I would move to dismiss. The motion stays the response period. This way, if you prevail on juridictional grounds there is no need to subject yourself to the jurisdiction of the court by filing what would be a compulsory counterclaim. If you lose because you have the minimum contacts with Massachusetts than you would be forced to defend here.
This is something you should get an attorney for. Good luck.
No. There is no barrier. If an officer engaged in fraud the corporation has a claim against the officer. Be careful to plead fraud with specificity and precise facts. If the officer files for bankruptcy the claim is not be dischargeable.
The Condo Ass'n filed this action to collect unpaid condo fees. The mortgage lender will step in and pay the fees to preserve their priority. If they don't the Condo Ass'n has a first position for repayment in the event of foreclosure or transfer. Once paid, the bank will look to you to reimburse them for what they paid. Since Massachusetts law provides for the recovery of the legal fees and costs you will need to pay these as well.
Be advised that once the fees are paid the case will be...
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They have a link to a pdf document showing every agency in the Commonwealth of Massachusetts that may provide support under these circumstances.
Additionally, I would recommend that you speak with an attorney near you who is experienced with Special Needs Trusts (aka: Supplemental Needs Trust). This can be used as a vehicle to supplement publicly available support on a long term basis.
This is far from a reasonable expectation. This is a form of financial exploitation and the pressure being put on you is called "undue influence". There is a way to value your interest and nobody should be forcing you to convey this interest. This decision should be yours to make voluntarily after carefully weighing all options.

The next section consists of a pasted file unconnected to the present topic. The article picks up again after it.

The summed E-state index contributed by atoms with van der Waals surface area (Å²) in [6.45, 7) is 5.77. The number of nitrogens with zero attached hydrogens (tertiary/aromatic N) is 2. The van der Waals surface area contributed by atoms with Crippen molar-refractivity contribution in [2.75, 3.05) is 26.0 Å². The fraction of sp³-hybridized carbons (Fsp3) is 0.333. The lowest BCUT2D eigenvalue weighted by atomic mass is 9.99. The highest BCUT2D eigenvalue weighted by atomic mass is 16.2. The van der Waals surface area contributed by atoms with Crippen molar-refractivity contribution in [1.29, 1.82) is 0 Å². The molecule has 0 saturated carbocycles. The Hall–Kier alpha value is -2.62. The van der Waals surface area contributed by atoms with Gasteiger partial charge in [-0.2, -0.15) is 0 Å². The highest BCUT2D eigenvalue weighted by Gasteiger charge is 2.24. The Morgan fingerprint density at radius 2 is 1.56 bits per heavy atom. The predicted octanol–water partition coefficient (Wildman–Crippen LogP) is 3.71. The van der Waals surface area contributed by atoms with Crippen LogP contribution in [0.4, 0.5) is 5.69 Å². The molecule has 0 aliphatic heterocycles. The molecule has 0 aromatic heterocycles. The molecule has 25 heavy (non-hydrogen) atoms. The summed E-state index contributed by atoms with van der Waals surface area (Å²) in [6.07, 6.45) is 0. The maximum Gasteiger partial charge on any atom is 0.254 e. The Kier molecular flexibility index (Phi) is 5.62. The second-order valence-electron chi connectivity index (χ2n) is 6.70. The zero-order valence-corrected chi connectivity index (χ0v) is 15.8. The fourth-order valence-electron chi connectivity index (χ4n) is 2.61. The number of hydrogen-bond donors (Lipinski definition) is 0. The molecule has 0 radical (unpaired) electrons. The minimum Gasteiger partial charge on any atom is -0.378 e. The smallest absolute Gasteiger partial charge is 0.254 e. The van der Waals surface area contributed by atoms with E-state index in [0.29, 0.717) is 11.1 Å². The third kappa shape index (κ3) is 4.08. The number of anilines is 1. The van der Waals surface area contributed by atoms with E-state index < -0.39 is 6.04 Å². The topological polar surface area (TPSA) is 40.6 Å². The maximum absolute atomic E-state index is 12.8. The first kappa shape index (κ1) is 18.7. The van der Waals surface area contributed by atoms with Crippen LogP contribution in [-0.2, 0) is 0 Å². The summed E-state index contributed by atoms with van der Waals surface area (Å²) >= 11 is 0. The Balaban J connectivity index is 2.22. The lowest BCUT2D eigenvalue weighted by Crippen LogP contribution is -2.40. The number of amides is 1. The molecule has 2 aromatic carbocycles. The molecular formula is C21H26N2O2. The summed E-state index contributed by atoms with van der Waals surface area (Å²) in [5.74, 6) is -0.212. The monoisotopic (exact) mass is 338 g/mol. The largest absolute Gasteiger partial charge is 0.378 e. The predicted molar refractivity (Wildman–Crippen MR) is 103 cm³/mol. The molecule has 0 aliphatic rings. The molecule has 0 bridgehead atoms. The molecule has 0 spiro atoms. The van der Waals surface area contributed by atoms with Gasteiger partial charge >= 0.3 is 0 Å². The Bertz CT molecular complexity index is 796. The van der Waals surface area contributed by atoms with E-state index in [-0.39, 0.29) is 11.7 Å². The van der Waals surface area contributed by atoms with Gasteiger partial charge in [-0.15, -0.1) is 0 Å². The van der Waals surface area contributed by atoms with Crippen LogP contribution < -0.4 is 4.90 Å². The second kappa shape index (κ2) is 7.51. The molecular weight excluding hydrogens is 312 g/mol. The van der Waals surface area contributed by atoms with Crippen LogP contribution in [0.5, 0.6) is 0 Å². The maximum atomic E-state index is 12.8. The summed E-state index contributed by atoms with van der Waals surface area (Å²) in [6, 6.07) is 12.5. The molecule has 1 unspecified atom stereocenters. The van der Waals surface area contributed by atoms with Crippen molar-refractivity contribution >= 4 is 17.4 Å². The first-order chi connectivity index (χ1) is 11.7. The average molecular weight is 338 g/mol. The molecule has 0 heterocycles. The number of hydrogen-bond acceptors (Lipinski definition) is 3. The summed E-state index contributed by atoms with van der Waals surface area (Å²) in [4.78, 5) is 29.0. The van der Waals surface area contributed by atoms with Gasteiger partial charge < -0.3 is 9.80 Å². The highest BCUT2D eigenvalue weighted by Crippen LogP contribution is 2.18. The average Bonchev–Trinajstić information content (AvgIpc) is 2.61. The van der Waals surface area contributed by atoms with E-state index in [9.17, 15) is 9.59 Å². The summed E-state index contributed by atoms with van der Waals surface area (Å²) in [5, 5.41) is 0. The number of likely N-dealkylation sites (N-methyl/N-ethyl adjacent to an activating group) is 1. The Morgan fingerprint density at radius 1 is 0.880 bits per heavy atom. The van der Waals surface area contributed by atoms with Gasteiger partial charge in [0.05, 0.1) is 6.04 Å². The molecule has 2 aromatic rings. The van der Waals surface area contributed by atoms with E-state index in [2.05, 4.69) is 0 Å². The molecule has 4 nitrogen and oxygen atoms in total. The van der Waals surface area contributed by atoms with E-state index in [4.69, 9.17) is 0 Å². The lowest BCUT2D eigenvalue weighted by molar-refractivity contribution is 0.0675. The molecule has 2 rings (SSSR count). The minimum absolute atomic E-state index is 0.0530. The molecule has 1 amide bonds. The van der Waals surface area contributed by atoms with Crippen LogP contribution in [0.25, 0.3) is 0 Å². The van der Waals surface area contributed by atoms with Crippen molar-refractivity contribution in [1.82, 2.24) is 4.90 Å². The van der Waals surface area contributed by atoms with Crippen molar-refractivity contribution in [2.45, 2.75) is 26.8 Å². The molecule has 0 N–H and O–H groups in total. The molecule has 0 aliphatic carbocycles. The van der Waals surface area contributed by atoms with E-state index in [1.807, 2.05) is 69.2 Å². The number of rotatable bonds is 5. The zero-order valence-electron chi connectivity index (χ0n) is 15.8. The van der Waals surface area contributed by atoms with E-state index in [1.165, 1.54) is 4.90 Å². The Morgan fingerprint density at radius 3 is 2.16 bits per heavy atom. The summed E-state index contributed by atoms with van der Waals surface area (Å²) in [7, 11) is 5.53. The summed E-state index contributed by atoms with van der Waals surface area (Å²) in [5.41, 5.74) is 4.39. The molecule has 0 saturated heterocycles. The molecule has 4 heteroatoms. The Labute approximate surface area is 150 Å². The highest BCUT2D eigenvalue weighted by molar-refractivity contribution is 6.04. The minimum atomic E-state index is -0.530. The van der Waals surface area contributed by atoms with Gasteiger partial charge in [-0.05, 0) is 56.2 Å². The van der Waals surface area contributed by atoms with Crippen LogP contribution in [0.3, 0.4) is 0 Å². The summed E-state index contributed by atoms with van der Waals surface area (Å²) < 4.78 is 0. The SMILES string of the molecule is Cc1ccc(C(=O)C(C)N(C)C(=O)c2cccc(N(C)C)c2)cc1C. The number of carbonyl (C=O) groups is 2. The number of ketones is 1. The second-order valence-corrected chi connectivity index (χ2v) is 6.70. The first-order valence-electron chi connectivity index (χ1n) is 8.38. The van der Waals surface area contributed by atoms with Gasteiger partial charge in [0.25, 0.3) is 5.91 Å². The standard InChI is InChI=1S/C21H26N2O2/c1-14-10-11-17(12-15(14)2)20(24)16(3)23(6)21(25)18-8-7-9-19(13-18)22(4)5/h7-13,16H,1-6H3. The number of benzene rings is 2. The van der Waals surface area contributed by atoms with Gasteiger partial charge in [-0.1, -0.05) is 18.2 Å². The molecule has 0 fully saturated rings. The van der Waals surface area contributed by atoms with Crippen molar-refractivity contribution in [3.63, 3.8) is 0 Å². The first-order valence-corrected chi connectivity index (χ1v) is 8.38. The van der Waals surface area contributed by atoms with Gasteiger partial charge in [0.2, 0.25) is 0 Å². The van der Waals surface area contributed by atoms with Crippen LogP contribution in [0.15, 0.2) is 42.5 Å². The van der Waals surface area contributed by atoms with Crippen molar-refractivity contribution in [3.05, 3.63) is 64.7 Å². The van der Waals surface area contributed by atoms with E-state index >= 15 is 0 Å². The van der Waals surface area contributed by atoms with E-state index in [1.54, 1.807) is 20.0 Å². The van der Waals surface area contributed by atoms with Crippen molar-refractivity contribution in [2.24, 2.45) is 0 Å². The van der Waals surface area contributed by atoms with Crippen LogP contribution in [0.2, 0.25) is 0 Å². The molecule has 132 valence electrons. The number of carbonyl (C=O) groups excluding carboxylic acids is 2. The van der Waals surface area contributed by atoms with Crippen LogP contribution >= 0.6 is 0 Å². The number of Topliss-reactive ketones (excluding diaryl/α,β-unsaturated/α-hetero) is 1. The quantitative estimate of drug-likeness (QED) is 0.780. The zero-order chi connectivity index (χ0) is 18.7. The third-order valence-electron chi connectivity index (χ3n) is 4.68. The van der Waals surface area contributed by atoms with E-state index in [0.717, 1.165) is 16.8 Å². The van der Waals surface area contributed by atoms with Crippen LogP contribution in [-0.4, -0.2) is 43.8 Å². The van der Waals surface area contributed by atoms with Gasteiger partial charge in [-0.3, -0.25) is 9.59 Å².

Do not do anything without first speaking with an attorney.
The answer to your question is going to depend on a combination of what your medical records suggest and what an expert opinion would support. It could be malpractice, and if it is, you also need to show damages to be in a position to collect. Speak with an attorney as soon as you can.
Many attorneys will provide a free consultation. If you have a case, most attorneys will offer you a contingency fee arrangement. If this is true for your circumstances you would not need to pay upfront for an attorney.
Do not let the insurance company make any check payable to the contractor. The chack should be made payable to you alone or payable to you and your mortgage company (if any). The dealings with the contractor are governed by MGL c. 142A.
If this happened in May, it is taking too long. If you have not done so already you should speak with an attorney.
Christopher J. Fein
If your question is "whether the bank will accept the appraised amount" the answer depends on the reasonableness of the appraisal. If your appraisal appears too low they can pay for their own and compare it to yours.
Attorney Weinberg is correct in saying that you could stretch out payments to IRS over 5 years, however, you might be able to do that anyway outside of a Chapter 13 bankruptcy depending on your circumstances.
Hope this answers your question. If it doesn't feel free to post...
I took a case like this to trial a few years ago. If what you say can be documented, you may have claims against a number of different parties. With that being said, any claim is contingent on the value of what you paid. If you paid the equivalent price of a 2 acre parcel you may not have any damages. If you paid for a 10 acre parcel and received a 2 acre parcel, you have a good case.
Start gathering all of the documents from the closing. Speak with a lawyer immediately because there is a...